UK: What Next For LIBOR? The Wheatley Review Reports

Last Updated: 9 October 2012
Article by Rosali Pretorius, Jim Baird, Emma Radmore and Andrew Barber

The Review chaired by Martin Wheatley, looking into regulatory reforms that should result from the recent LIBOR problems, published its final report  on 28 September.

The hard-hitting Review concludes that LIBOR is broken, but not beyond repair, and sets out a 10- point plan for its rehabilitation.

Aims of the Wheatley 10-point plan

The plan aims to provide:

  • new and robust regulation;
  • a fundamental overhaul of the way LIBOR is run;
  • a requirement for banks to provide evidence of relevant transactions; and
  • detailed technical changes to make it much harder to manipulate LIBOR.

Conclusions of the Review

The Review reached three fundamental conclusions:

  • There is a clear case for a comprehensive reform of LIBOR rather than replacing the benchmark. Replacing it would cause significant disruption to financial markets and should happen only if the benchmark were severely damaged and transition to a new, suitable replacement could be managed to ensure limited disruption to the markets.
  • There should be a strict and detailed process for verifying submissions against transaction data. Publication of LIBOR should be limited to those currencies and tenors that have sufficient data to support them.
  • Market participants should continue to play a significant role in LIBOR production and oversight. The authorities' role is to ensure the integrity of the process.

The 10 Points

The 10-point plan covers:

  • Statutory regulation of administration of, and submission to, LIBOR. Specifically, administering LIBOR and submitting to LIBOR will become regulated activities under the Financial Services and Markets Act 2000 (FSMA). Controlled Functions will apply to each new activity. Also, the Treasury should amend s397 FSMA to allow the Financial Services Authority (FSA) to prosecute manipulation or attempted manipulation of LIBOR and support the EU initiatives on market abuse.
  • Removing responsibility for LIBOR administration from the British Bankers' Association (BBA), and passing it to a new administrator. The new administrator should be appointed following a tender process run by an independent committee. FSA will provide a strong degree of external governance.
  • Giving the administrator specific obligations in respect of transparency and fair access to the benchmark. The administrator will take responsibility for surveillance and scrutiny of submissions, production of submission digests and periodic reviews of whether LIBOR continues to meet market needs.
  • Requiring participating banks to comply immediately with the Review's submission guidelines and to back up submissions with clear transaction data.
  • A new code of conduct for submitters which sets out systems and controls expectations, guidelines for use of transaction data and record keeping, and a requirement for regular external audit of submitters. Although the Review found it is appropriate for the LIBOR process to continue to be industry-led, FSA should consider endorsing the code as industry guidance. The Review also recommends the Institute of Chartered Accountants in England and Wales (ICAEW) works with the new LIBOR administrator to ensure ICAEW's proposed guidance on external audit is consistent with the new code.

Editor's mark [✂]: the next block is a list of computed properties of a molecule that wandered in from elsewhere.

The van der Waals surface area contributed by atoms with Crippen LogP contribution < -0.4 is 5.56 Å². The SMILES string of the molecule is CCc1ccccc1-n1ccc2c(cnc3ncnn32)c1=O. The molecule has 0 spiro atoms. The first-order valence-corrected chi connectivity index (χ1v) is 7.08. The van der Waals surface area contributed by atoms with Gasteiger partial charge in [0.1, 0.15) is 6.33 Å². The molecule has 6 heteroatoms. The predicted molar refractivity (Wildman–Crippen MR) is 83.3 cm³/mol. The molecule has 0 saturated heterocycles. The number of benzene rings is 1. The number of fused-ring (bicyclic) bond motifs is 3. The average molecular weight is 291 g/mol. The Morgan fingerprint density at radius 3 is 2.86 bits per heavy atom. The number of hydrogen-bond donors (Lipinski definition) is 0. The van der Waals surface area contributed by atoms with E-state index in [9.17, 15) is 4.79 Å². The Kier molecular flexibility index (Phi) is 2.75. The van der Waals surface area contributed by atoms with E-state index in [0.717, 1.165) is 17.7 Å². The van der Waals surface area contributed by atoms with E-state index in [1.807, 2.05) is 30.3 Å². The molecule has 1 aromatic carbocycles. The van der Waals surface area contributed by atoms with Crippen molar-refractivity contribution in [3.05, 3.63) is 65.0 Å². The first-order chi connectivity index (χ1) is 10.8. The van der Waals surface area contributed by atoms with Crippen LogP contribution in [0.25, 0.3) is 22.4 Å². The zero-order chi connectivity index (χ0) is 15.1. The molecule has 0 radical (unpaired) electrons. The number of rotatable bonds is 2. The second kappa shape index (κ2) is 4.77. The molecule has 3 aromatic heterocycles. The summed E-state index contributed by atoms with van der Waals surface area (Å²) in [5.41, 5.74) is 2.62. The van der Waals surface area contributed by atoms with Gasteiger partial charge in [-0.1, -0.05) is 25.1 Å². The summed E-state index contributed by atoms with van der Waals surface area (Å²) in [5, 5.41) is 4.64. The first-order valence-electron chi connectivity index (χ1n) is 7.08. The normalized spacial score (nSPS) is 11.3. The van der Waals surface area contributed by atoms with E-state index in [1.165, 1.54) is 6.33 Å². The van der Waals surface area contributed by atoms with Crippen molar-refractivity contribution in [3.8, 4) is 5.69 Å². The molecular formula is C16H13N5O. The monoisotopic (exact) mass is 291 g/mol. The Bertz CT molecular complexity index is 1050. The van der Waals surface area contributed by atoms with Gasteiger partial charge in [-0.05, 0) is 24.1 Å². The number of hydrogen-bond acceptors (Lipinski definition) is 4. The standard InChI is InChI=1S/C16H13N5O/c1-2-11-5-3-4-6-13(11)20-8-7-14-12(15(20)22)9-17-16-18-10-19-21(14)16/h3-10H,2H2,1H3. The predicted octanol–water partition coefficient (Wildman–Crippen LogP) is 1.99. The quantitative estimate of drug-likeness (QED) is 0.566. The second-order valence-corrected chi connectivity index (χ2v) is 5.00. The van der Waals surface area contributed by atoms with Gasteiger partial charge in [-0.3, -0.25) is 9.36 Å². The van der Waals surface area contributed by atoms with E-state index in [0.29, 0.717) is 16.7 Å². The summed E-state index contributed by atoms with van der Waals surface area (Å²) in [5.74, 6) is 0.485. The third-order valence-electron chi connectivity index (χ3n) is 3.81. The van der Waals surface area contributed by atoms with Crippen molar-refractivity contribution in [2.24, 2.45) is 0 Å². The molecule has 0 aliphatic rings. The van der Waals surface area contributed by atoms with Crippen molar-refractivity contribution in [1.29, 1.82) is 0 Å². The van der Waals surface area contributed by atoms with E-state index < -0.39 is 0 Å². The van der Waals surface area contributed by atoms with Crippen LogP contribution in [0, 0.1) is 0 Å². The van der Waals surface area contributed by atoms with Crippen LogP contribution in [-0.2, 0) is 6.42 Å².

• Stopping compilation and publication of LIBOR for currencies and tenors for which there is not enough data to corroborate submissions. Specifically, publication of all LIBORs for five currencies, including Australian, Canadian and New Zealand Dollars should stop, and publication of LIBOR for all currencies for four, five, seven, eight, nine and 11 month tenors should stop. This should happen as soon as possible.
  • BBA should publish individual LIBOR submissions after three months rather than daily. This should reduce potential for manipulation and minimise the possibility of submissions being used as an interpretation of creditworthiness.
  • All banks should be encouraged to participate as widely as possible in the LIBOR compilation process. If necessary new regulatory powers of compulsion should be introduced, but at the moment the Review does not see a need for FSA to compel particular banks to be members of LIBOR panels.
  • Market participants using LIBOR should evaluate their reasons for using it, including whether their contracts cater for the possibility of LIBOR not being produced.
  • Regulators should co-ordinate internationally to work towards promoting clear principles for effective global benchmarks. Regulators should explore the extent to which LIBOR still fulfils its original intended purpose, and whether in some cases alternative investment rates may be more suitable.

Timetable for change

Change should happen as soon as possible. The Government has previously said any necessary regulatory changes can be incorporated in the Financial Services Bill (currently in the House of Lords). But there are also key roles for the BBA, the banks and the conduct of business unit of the FSA (which will carry through to the Financial Conduct Authority). Martin Wheatley says he will work closely with the Treasury, the Bank of England and international regulators on the global debate on benchmarks.

The content of this article is intended to provide a general guide to the subject matter. Specialist advice should be sought about your specific circumstances.

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